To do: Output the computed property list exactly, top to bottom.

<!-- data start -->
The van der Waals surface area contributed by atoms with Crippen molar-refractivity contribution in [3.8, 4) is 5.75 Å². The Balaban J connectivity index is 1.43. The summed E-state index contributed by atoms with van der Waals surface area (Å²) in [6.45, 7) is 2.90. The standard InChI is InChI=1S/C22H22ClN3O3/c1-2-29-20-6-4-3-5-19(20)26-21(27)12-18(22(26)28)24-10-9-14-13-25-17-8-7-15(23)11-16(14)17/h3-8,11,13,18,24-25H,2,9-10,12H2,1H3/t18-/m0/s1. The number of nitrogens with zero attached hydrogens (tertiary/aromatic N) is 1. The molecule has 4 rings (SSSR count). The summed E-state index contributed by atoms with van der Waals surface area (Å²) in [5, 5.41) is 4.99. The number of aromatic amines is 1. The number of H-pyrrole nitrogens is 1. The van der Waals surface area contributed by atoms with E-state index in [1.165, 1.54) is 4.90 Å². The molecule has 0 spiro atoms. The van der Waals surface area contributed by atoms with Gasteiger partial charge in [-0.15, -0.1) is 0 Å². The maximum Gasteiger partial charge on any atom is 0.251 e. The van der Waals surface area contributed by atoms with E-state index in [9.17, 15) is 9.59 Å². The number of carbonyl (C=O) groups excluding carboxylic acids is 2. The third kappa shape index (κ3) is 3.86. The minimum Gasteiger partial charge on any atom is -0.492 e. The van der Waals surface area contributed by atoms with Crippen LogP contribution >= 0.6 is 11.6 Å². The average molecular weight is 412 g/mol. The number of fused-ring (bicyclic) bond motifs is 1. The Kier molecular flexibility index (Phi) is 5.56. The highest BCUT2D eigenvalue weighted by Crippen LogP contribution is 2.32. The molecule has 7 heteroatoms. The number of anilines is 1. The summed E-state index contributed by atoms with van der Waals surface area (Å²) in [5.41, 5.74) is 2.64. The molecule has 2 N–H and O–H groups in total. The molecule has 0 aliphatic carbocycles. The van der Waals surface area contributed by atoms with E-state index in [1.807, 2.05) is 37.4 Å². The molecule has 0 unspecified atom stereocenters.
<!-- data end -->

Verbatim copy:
The van der Waals surface area contributed by atoms with Crippen molar-refractivity contribution in [3.8, 4) is 5.75 Å². The Balaban J connectivity index is 1.43. The summed E-state index contributed by atoms with van der Waals surface area (Å²) in [6.45, 7) is 2.90. The standard InChI is InChI=1S/C22H22ClN3O3/c1-2-29-20-6-4-3-5-19(20)26-21(27)12-18(22(26)28)24-10-9-14-13-25-17-8-7-15(23)11-16(14)17/h3-8,11,13,18,24-25H,2,9-10,12H2,1H3/t18-/m0/s1. The number of nitrogens with zero attached hydrogens (tertiary/aromatic N) is 1. The molecule has 4 rings (SSSR count). The summed E-state index contributed by atoms with van der Waals surface area (Å²) in [5, 5.41) is 4.99. The number of aromatic amines is 1. The number of H-pyrrole nitrogens is 1. The van der Waals surface area contributed by atoms with E-state index in [1.165, 1.54) is 4.90 Å². The molecule has 0 spiro atoms. The van der Waals surface area contributed by atoms with Gasteiger partial charge in [-0.15, -0.1) is 0 Å². The maximum Gasteiger partial charge on any atom is 0.251 e. The van der Waals surface area contributed by atoms with E-state index in [9.17, 15) is 9.59 Å². The number of carbonyl (C=O) groups excluding carboxylic acids is 2. The third kappa shape index (κ3) is 3.86. The minimum Gasteiger partial charge on any atom is -0.492 e. The van der Waals surface area contributed by atoms with Crippen LogP contribution >= 0.6 is 11.6 Å². The average molecular weight is 412 g/mol. The number of fused-ring (bicyclic) bond motifs is 1. The Kier molecular flexibility index (Phi) is 5.56. The highest BCUT2D eigenvalue weighted by Crippen LogP contribution is 2.32. The molecule has 7 heteroatoms. The number of anilines is 1. The summed E-state index contributed by atoms with van der Waals surface area (Å²) in [5.41, 5.74) is 2.64. The molecule has 2 N–H and O–H groups in total. The molecule has 0 aliphatic carbocycles. The van der Waals surface area contributed by atoms with E-state index in [1.807, 2.05) is 37.4 Å². The molecule has 0 unspecified atom stereocenters.